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I’m Not My Dog’s Mom

I’m not my dog’s “mom.”

As we wrapped up Father’s Day last weekend, my husband Matt turned to me and said, “No one wished me happy Father’s Day. And I’ve been a parent to a cat and a dog for five years!”

The thing is, my husband and I don’t consider ourselves “Mom” and “Dad” to Baxter and Ralph. Shortly after we adopted Baxter, I remember a conversation where I said to Matt, “Don’t call me Baxter’s Mom.”

We’re good buds. Ralph is our best girl. Bax is our dude. He and Matt are bros. But they’re not father and son (although Ralph and I are occasionally sisters-in-arms to balance out the testosterone).

I hear a lot of “pet parents”—there’s another label—called Mom and Dad. And that makes complete sense. Our pets are absolutely part of our family. We love them and care for them. Mom and Dad just wasn’t how we chose to identify ourselves. For our dog, we’re called Julia and Matt. As in, “Where’s Matt? Go find Julia!”

I'm not my dog's mom

I don’t feel like eschewing the label of Mom and Dad signifies that we love Baxter any less. I often feel uncomfortable calling myself a dog “owner.” Baxter’s my family. I don’t own family members. And I certainly anthropomorphise my dog. Just not to the point that I consider him my offspring.

Interestingly, we have no problem calling our parents Grandma and Grandpa in relation to Baxter. And they identify themselves that way too. My Mom had a whole conversation last week with Baxter about how he was her favourite grand-dog. (He’s her only grand-dog for now, but I chose not to mention that).

What do you call yourself for your dog? Are you your dog’s Mom or Dad?

We’d love to hear about it in the comments!

Julia Thomson is a blogger at Home on 129 Acres where she writes about her adventures of country living and DIY renovating. She and her husband live on a 129-acre farm in Ontario, Canada.

Baxter and Matt:

 

Lori Hilliard

Monday 6th of November 2017

We have a dog and a cat. The dog is my "baby," and I refer to myself as his dog mom. The cat, however,I simply refer to by a variety of nicknames, none having to do with me being a cat mom. Let's be honest - dogs need a parent more than cats do. Not sure if this is why I differentiate, but it's as good a reason as any. My cat can take care of herself whether I'm gone for a day or a week. The dog? Not so much.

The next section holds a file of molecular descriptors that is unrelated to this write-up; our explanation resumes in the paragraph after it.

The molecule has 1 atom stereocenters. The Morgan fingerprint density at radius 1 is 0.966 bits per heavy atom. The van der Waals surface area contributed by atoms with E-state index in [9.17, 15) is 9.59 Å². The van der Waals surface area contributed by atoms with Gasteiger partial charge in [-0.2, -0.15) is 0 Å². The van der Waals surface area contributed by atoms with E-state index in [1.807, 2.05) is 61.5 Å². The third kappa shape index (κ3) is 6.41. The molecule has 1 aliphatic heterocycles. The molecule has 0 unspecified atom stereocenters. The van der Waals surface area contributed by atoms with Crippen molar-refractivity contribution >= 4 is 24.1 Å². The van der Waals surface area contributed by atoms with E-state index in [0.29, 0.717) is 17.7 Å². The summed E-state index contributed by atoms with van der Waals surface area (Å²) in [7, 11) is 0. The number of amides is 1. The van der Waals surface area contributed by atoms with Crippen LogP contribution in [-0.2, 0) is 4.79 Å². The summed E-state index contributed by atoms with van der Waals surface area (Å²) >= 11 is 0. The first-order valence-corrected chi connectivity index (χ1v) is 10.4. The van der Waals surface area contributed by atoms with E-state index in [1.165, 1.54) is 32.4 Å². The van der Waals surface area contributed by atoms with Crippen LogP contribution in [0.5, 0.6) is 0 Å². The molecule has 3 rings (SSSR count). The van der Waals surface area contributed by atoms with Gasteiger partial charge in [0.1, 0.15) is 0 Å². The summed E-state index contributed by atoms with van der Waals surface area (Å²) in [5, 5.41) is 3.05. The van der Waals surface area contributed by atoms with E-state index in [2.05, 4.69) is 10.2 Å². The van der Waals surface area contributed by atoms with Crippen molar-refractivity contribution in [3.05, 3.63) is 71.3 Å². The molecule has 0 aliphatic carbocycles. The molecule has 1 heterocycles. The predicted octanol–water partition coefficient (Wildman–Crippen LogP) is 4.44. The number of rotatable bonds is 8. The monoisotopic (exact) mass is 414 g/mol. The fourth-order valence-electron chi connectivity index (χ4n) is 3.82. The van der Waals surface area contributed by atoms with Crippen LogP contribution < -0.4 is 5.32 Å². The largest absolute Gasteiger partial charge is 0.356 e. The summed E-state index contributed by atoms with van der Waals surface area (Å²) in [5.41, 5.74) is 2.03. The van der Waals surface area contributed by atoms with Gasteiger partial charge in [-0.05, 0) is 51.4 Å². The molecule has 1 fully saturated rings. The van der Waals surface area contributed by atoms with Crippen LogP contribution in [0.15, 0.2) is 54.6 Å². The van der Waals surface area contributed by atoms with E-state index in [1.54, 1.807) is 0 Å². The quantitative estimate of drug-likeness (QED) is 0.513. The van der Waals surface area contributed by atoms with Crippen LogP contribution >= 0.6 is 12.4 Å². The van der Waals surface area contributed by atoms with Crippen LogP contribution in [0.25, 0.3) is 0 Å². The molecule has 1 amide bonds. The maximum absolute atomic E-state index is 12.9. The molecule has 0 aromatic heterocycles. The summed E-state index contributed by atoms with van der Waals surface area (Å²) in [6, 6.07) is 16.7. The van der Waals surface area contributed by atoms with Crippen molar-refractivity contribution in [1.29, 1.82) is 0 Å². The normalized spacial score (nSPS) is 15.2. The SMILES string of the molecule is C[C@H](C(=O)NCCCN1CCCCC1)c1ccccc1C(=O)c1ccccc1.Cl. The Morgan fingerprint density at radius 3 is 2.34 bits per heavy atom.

Annie

Friday 18th of August 2017

My dogs are my dogs. My buddies, my friends, my partners in crime, my companions. I compete in dog sports with my dogs and we have a special bond through working with each other. I can't stand when people call me a dog mom because I don't have that kind of relationship with any of my pets. I love them and spoil them for sure, but my role is not to bring them up to be functioning, decent human beings (like a mom would for her children) my role is to train them to be tame animals functioning in a human society.

I don't care if other people call themselves dog mom or dog daddy to be silly, but it's not for me. I am a bit uncomfortable when people literally treat their dogs like babies though. I feel it shows a lack of respect to what a dog is. They are much more capable, independent, and intelligent than babies...

Jen Gabbard

Thursday 13th of July 2017

As you say it just depends on what you choose to call yourself, and what you're comfortable with. I don't use the term dog mom myself, but it doesn't phase me when someone else does. The weird thing for me is that the term owner doesn't bother me, though intellectually I know it should. I think I'm just so used to it I don't even notice.

Sarah

Wednesday 5th of July 2017

My other half took a while to come around to the idea that some habits are by their very nature, just what dogs do. Like digging holes in the lawn. She loves to dig and why wouldn't you try to find that chirping cricket? So I've tried to steer that off the lawn and into what was a veggie bed, which for the most part has worked, but I do wish the crickets would move out of the lawn. My mum was the first one to tag me as my dog's mum, by referring to herself as my first dog's grandma, so I've been mum to my pets since I was a teenager and that seems normal to me. I've never received a mother's day card from them though, but I did get a Christmas card one year from the cat.

Kellie O'Brien

Wednesday 28th of June 2017

I do not call myself my dogs' mom because I am not. Although they are an important part of my family and I love them so very much, I celebrate the species that they are. I am human & they are animals.

Unfortunately,, in my pet business I see a multitude of behavioral issues in today's dogs because they are thought of and treated as "my babies!!!". These owners believe that treating their dogs like children is ok. Yet they whisper ( so their baby won't hear) that little Bella is a rescue who is very protective of them (even though she weighs 10 lbs), is a picky eater with skin issues and is obese. Meanwhile little Bella is running wild in my store on her flexi-lead and leaving drops of urine down the isle.

No, I'm not a pet parent. I'm a pet owner. My dogs are fed well, exercised well, trained well and are part of my family. They are animals. i respect them as such.

Julia at Home on 129 Acres

Wednesday 28th of June 2017

Thanks for bringing this perspective. Respect is a great way to think about it. Understanding our dogs as dogs helps to ensure we're giving them what they need.

KL

Wednesday 28th of June 2017

I think you bring up a great point when you talk about respect. Part of caring for animals is respecting them for what they are. It's most fair to expect a dog to act and react like a dog, rather than to think and act like a human child. The latter is setting them up to fail.